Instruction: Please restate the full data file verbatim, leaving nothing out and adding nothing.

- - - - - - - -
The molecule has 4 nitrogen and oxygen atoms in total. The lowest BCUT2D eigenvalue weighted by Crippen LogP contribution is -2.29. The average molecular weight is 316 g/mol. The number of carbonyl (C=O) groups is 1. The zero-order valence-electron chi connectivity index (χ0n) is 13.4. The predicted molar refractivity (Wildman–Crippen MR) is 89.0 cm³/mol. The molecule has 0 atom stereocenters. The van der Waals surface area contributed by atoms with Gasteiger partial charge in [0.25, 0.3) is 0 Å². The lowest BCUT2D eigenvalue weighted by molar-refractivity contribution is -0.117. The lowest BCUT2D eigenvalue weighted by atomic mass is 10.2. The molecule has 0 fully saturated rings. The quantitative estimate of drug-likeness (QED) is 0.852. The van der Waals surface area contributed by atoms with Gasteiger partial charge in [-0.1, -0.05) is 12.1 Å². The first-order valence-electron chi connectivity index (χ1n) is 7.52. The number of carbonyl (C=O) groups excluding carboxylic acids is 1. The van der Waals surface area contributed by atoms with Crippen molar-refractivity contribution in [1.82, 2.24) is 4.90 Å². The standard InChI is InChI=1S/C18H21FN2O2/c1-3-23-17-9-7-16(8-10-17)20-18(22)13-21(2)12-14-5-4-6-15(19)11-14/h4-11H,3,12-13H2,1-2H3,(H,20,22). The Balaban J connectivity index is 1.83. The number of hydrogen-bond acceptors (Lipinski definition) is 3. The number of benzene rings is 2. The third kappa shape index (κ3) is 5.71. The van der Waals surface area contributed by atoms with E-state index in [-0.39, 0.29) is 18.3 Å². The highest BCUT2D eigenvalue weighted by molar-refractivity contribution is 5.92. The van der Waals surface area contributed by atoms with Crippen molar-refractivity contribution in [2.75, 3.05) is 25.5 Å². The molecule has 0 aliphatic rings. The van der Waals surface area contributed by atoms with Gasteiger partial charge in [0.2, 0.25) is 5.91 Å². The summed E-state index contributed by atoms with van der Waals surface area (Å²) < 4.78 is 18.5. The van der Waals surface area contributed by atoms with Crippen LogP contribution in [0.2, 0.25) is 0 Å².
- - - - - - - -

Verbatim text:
The molecule has 4 nitrogen and oxygen atoms in total. The lowest BCUT2D eigenvalue weighted by Crippen LogP contribution is -2.29. The average molecular weight is 316 g/mol. The number of carbonyl (C=O) groups is 1. The zero-order valence-electron chi connectivity index (χ0n) is 13.4. The predicted molar refractivity (Wildman–Crippen MR) is 89.0 cm³/mol. The molecule has 0 atom stereocenters. The van der Waals surface area contributed by atoms with Gasteiger partial charge in [0.25, 0.3) is 0 Å². The lowest BCUT2D eigenvalue weighted by molar-refractivity contribution is -0.117. The lowest BCUT2D eigenvalue weighted by atomic mass is 10.2. The molecule has 0 fully saturated rings. The quantitative estimate of drug-likeness (QED) is 0.852. The van der Waals surface area contributed by atoms with Gasteiger partial charge in [-0.1, -0.05) is 12.1 Å². The first-order valence-electron chi connectivity index (χ1n) is 7.52. The number of carbonyl (C=O) groups excluding carboxylic acids is 1. The van der Waals surface area contributed by atoms with Crippen molar-refractivity contribution in [1.82, 2.24) is 4.90 Å². The standard InChI is InChI=1S/C18H21FN2O2/c1-3-23-17-9-7-16(8-10-17)20-18(22)13-21(2)12-14-5-4-6-15(19)11-14/h4-11H,3,12-13H2,1-2H3,(H,20,22). The Balaban J connectivity index is 1.83. The number of hydrogen-bond acceptors (Lipinski definition) is 3. The number of benzene rings is 2. The third kappa shape index (κ3) is 5.71. The van der Waals surface area contributed by atoms with E-state index in [-0.39, 0.29) is 18.3 Å². The highest BCUT2D eigenvalue weighted by molar-refractivity contribution is 5.92. The van der Waals surface area contributed by atoms with Crippen molar-refractivity contribution in [2.75, 3.05) is 25.5 Å². The molecule has 0 aliphatic rings. The van der Waals surface area contributed by atoms with Gasteiger partial charge in [0.2, 0.25) is 5.91 Å². The summed E-state index contributed by atoms with van der Waals surface area (Å²) < 4.78 is 18.5. The van der Waals surface area contributed by atoms with Crippen LogP contribution in [0.2, 0.25) is 0 Å².